A nine-day mission that began Monday in the world's only permanent working undersea laboratory is like living in a fishbowl in more ways than one: Anyone with an Internet connection can watch the researchers work and hang out 60 feet below the surface.
KEY LARGO, Fla. (AP) -- A nine-day mission that began Monday in the world's only permanent working undersea laboratory is like living in a fishbowl in more ways than one: Anyone with an Internet connection can watch the researchers work and hang out 60 feet below the surface.
Six "aquanauts" studying changes along a coral reef will work, sleep and eat at Aquarius Reef Base, on the Atlantic Ocean floor about nine miles southeast of Key Largo in Florida Keys National Marine Sanctuary. It's the first time students and others will get such an extensive real-time view of the underwater life surrounding the 21-year-old lab.
The team, hoping to raise interest in science and the oceans, is bringing its research to students with undersea classroom sessions and to the public through live Internet video. Feeds are coming from inside and outside Aquarius, and from divers wearing helmets mounted with cameras and audio equipment.
"It would be ideal if all the students we are going to reach on this mission could actually be here, but the truth is most of them will never get that opportunity," said Ellen Prager, chief scientist for Aquarius. "So the best we can do is have them connect and be virtually there."
Researchers will study sponge biology and coral reefs - fertile marine habitats that are threatened around the world by disease, rising ocean temperatures and human factors such as pollution and overfishing.
Aquarius is a yellow, 43-foot-long, 9-foot-diameter tube, roughly the size of a school bus. It lets researchers dive for nine hours a day and return to the habitat without standard scuba diving requirements of surfacing and decompressing.
This is the first time that live classes will be conducted from Aquarius Reef Base. A school in Florida and another in Michigan are getting direct interactive feeds, as are the University of North Carolina-Chapel Hill and UNC's Institute of Marine Science in Morehead City.
Other classes can follow the team online at Oceanslive.org, which has round-the-clock live video of the mission.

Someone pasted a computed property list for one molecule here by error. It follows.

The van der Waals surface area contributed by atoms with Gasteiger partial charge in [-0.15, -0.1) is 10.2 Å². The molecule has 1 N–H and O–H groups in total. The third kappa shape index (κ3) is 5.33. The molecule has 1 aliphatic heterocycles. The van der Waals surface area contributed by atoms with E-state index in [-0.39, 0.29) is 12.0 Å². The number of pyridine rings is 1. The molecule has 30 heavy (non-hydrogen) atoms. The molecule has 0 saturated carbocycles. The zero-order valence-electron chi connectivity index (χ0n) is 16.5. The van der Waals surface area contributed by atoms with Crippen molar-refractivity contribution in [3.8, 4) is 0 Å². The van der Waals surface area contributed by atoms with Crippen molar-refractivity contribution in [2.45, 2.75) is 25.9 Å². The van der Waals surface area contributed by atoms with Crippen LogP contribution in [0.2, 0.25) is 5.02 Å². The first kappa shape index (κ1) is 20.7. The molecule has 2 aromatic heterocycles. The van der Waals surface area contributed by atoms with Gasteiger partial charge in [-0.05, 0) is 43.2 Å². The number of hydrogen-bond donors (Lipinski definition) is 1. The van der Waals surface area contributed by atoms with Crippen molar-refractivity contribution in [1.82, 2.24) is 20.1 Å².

Using a system of cables that stretch out from Aquarius, divers will visit sites they have studied in the past to determine if any long-term change has taken place.
On most reefs around the world, the abundance of hard coral has declined, and the cover of soft algae has increased, said Steve Gittings, science coordinator with NOAA's National Marine Sanctuary Program. Algae is a natural part of the ocean ecosystem, but it can respond to human influences such as pollution to create large or unnatural concentrations that can displace corals.
Researchers also want to learn more about two other reef dwellers, sponges and soft corals, because it's not clear whether their abundance has significantly changed, Gittings said. Also of interest are the suspected causes of change in reef ecosystems, which may include a mass die-off of a long-spined sea urchin that ate algae, Gittings said.
"We're seeing dramatic changes literally on reefs around the world with regard to the relationship between all those different components that live on the bottom," Gittings said.
One of those components is sponges, which pump water through their bodies to filter food particles and produce dissolved nitrogen, a fertilizer.
The Aquarius team will investigate any links between changes of reef compositions and organic matter processed by sponges, seeking to discover whether sponges are fertilizing grasses that compete with corals, said researcher Chris Martens of UNC-Chapel Hill.
"Corals have gone through huge changes in terms of being totally dominant in oceans to being lesser," said Martens. "We're asking the question, `Do sponges help or hurt in that process?'"
Aquarius, owned by the National Oceanic and Atmospheric Administration, operated by the University of North Carolina-Wilmington and used by the Navy and NASA, was built in 1986. It began operating in the U.S. Virgin Islands before being redeployed off Key Largo in 1993.
The facility has bunk beds and showers; a microwave, refrigerator and sink; and the computer and diving equipment needed to research reefs and collect, assemble and relay data.
"It's not claustrophobic, really," said Prager, the chief scientist.
Food, computers and other equipment are sent down using pots that can handle 2 1/2 times normal atmospheric pressure below the ocean's surface.
After the expedition, the aquanauts must decompress for 17 hours or they will get the crippling "bends."
"We don't want to fizz," Martens said.
A surface buoy provides air, power and communications to Aquarius through hoses, cords and cables. On land, a crew monitors the living conditions in the facility.
The aquanauts eat microwaved or reconstituted meals. Food must be sent down via the special pots or it will not stand the pressure.
"A Pringles can can turn into a pretzel," Martens said.
Eating is one of the things about living underwater that takes some adjustment, Prager said.
"Things tend to taste very bland," she said. "There's a lot of hot sauces down there."
On the Net:
Virtual Dive to Aquarius: http://oceanexplorer.noaa.gov/technology/diving/aquarius/aquarius.html
NOAA's National Marine Sanctuary Program: http://sanctuaries.noaa.gov